How Van Gogh’s Sunflowers have inspired generations of British artists
For Tate's Van Gogh and Britain exhibition, opening on 27 March, the National Gallery is lending its Sunflowers-which will be displayed in a fresh context, to show its impact on British art. Until now it has not been appreciated quite what an inspiration this single painting has been to generations of artists.
Thanks to the Art UK website, which records nearly all oil paintings in public collections, one can track the extent of the influence of the Sunflowers. A search for "sunflowers" on this comprehensive site brings up 80 pictures. Some artists, of course, painted them because they are dramatic and symbolic flowers. But it is probably fair to say that over half the pictures were partly inspired by the Dutch master.
At least one of the versions of Van Gogh's Sunflowers with a yellow background was shown in the UK in the 1910-11 Post Impressionist exhibition. Since 1924, when the finest version was acquired for the national collection, it has been on display in London, where it must have been seen by every leading British artist. Initially it was at the Tate and, since 1961, at the National Gallery.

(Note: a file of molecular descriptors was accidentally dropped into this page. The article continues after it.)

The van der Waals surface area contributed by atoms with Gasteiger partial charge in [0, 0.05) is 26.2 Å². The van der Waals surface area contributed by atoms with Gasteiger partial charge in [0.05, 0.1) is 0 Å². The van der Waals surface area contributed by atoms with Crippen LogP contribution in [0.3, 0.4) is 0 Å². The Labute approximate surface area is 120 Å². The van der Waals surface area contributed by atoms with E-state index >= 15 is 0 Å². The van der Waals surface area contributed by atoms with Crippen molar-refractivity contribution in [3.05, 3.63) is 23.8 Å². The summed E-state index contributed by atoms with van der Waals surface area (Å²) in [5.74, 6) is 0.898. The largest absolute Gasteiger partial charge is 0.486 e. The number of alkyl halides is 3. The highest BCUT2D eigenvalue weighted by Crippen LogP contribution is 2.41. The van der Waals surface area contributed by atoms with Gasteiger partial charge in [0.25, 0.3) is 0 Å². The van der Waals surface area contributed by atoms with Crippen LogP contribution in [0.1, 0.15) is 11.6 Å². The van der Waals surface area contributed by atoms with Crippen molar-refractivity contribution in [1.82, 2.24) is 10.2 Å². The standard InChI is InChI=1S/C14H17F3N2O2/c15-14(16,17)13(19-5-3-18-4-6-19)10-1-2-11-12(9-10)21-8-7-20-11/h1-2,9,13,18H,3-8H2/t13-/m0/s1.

The London Sunflowers (1888) has also long been known from countless reproductions-from 1911, as the frontispiece of Charles Lewis Hind's pioneering study of the Post-Impressionists, and, in colour, from 1928, in a book called Flower & Still Life Painting. For decades, the painting has been the National Gallery's best-selling postcard.
What is refreshing is that British artists have not simply copied the Van Gogh, but have taken his motif and interpreted it in their own very personal styles. Van Gogh and sunflowers have now become so closely linked that many art lovers find it difficult not to think of the painter when they see a bouquet of the flowers.
Frank Brangwyn was one of the earliest British admirers of Van Gogh. In his Sunflowers the yellow blooms appear to be clustered in the open air, set against a bold blue sky. The central flower almost seems to explode out of the picture. Brangwyn's contrasting complementary colours, so beloved by Van Gogh, are reminiscent of the Dutchman's painting of The Yellow House (1888, Van Gogh Museum, Amsterdam), which shows his home viewed under a sky of the deepest blue.
-The Art Newspaper